I agree with Andile Mngxitama that such conferences are about myth making. One can tell that by the crowded agendas. Instead of trying to tackle all the problems that one can derive from such a topic, it is much better to choose one clearly defined problem and find solutions to it. One could, for instance, concentrate on how to improve living conditions in squatter camps (the use of the term ‘informal settlements’ is part of the myth making process) and that would lead to all kinds of practical considerations: housing, water, sewerage, electrification, unemployment and resettlement.

Conferences, however, are only talk shops and people become high on words and reach a catharsis in talk that is not connected to practical application. Discussions on racism are just such an exercise. They are a complete waste of time: people become bogged down in personal perceptions of wrong and are carried away into the world of words without action.

The land issue is a very complex problem. What should be recognised is that large agricultural estates need to be left intact as they provide sustenance for the whole society. What needs to be considered is how to turn these large estates into communally held enterprises from which all those who work in them benefit as shareholders. These estates should also become training grounds for the workers in all aspects of production and management so that they have opportunities for promotion where they work.




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Brett Murray's painting "The Spear."

Brett Murray’s Painting “The Spear”



In the last two weeks, South Africans have been in an uproar over Brett Murray’s painting “The Spear” which presents the figure of President Jacob Zuma in a Lenin-style pose with his genitals exposed.


The artist who painted the portrait, the Goodman Gallery which exhibited the painting and the City Press which published a photograph of the painting have all been accused of racism, and a lack of respect for human dignity. There were protests outside the Goodman Gallery; the painting was defaced; the matter was taken to court where an advocate was reduced to tears at the insult to the President and black people in general; the ANC led a formal protest march to the gallery; and demands have been made that the painting be taken down and photographs of it be removed from websites.

Barend la Grange and Louis Mabokela were arrested for defacing the painting at the Goodman Gallery. La Grange a white man and Mabokela, a black man, worked on the painting at the same time, but independently of each other. Strangely, it seems they were hardly aware of each other, did not even speak to each other. When they were arrested, the white man was treated with dignity but the black man was pushed around and handled very roughly by black policemen. This little noted complex of racist behaviour continued into the media. La Grange was invited to appear on TV programmes to explain his motive in defacing the painting. He said that he wanted to demonstrate that not all white people are racist. As far as I can tell, no one interviewed Mabokela, who was as intent on restoring human dignity. Why? Because he is black and not a prominent citizen? The complexity of racist attitudes that is implied in the treatment of these two men has been overlooked. Such subtleties cannot compete with exposed genitalia, but they are indicative of ingrained racism. As long as we take for granted that whites and blacks are to be treated differently, we will never be rid of racism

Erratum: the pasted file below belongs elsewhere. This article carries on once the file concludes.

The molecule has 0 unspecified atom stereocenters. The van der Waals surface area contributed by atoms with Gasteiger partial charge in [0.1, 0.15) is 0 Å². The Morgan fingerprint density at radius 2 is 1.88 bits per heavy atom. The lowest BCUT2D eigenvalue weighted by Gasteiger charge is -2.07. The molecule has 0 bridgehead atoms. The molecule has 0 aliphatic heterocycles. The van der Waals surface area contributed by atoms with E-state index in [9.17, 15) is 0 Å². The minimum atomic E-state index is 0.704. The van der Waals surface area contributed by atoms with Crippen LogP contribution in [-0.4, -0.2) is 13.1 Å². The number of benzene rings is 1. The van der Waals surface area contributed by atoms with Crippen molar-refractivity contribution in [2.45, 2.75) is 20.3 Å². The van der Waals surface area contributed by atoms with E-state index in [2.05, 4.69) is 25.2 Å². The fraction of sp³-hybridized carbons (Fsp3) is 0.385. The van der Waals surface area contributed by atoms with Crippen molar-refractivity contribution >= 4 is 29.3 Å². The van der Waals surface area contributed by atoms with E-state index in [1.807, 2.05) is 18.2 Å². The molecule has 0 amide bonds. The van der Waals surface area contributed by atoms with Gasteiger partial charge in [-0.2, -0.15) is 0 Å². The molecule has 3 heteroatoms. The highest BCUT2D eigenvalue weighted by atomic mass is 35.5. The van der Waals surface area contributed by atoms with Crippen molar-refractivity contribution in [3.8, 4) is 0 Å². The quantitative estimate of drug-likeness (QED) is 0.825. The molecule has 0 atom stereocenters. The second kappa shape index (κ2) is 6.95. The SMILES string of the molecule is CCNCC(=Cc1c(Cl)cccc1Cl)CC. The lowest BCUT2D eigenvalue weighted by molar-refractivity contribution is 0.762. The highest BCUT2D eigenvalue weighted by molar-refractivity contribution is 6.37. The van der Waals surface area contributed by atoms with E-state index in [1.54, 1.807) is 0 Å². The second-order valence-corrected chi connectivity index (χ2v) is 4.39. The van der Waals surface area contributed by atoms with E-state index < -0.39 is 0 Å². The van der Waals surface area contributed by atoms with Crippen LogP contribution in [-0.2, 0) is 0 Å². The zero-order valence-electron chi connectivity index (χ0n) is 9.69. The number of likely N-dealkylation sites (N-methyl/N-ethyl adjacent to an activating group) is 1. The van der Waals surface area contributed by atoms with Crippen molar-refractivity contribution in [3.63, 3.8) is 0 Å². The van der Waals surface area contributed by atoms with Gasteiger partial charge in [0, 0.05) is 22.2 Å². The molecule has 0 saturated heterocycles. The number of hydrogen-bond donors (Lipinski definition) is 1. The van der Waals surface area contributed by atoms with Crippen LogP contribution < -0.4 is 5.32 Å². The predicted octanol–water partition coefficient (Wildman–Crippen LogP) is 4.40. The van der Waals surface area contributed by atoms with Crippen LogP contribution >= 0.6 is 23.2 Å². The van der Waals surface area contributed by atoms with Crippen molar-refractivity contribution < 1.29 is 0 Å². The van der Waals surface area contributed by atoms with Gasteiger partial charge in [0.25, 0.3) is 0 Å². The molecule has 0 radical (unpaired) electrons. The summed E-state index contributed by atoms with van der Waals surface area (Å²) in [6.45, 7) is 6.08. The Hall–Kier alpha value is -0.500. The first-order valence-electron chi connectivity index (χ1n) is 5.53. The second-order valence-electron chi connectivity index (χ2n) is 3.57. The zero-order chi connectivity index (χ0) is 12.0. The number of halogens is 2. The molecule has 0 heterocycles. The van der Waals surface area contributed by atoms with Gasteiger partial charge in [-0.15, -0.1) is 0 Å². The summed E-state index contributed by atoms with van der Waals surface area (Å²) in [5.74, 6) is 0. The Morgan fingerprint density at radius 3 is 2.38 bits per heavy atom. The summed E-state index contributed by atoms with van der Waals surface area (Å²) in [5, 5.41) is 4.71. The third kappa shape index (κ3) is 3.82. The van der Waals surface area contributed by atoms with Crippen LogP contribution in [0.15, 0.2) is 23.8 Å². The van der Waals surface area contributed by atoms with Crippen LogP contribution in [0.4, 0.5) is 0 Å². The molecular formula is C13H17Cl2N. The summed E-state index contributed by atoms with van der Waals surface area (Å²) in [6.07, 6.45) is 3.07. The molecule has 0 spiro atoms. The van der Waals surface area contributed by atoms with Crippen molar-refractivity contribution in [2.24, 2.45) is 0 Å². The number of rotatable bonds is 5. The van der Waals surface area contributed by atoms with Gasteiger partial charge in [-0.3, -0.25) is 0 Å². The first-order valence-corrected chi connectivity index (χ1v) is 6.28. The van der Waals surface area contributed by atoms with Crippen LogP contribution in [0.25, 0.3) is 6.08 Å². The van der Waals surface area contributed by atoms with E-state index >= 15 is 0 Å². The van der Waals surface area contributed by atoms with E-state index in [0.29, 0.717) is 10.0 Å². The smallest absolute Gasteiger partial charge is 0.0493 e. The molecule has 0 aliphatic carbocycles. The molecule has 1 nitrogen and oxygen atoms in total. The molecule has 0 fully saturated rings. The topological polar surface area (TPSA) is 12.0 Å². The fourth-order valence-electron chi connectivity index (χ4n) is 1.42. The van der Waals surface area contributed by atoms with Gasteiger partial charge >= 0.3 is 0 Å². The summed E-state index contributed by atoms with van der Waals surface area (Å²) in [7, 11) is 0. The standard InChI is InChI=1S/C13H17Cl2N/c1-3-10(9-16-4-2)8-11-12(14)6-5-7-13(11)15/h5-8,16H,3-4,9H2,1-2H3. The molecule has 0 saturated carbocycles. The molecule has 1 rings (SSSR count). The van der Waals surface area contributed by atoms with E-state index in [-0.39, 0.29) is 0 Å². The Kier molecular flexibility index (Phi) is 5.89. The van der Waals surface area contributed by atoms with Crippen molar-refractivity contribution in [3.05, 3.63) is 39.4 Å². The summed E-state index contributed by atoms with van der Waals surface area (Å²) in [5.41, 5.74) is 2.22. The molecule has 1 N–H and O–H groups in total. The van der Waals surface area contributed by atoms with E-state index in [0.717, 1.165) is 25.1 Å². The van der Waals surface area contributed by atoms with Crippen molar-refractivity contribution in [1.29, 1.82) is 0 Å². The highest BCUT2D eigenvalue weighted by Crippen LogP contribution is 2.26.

Andile Mngxitama, criticises the ANC for allowing such a situation to prevail. In his article,   “Murray's 'Spear' exposed ANC's inability to deal with racism,” (Sowetan, 29 May 2012) he writes: “Murray's painting is racist from beginning to end. The fact that the ANC has no language to explain and speak back to white arrogance speaks volumes about its state of mind as a party in power.” This statement unwittingly echoes Brett Murray’s view of the impotence of the ANC. Where Murray depicts it visually, Mngxitama depicts it verbally.

Puleng Mmila of Seokodibeng in an article “Painting is not racist” (Sowetan, 29 May 2012) writes:   “... it is a fallacy to claim, as Mantashe and others seem to suggest, that the painting is an insult to all black people.    ...                                                                                                   To label all whites racist because of Murray's action is no different than labelling all blacks corrupt because they are in charge of the government, where graft is rife. What an iniquitous generalisation.”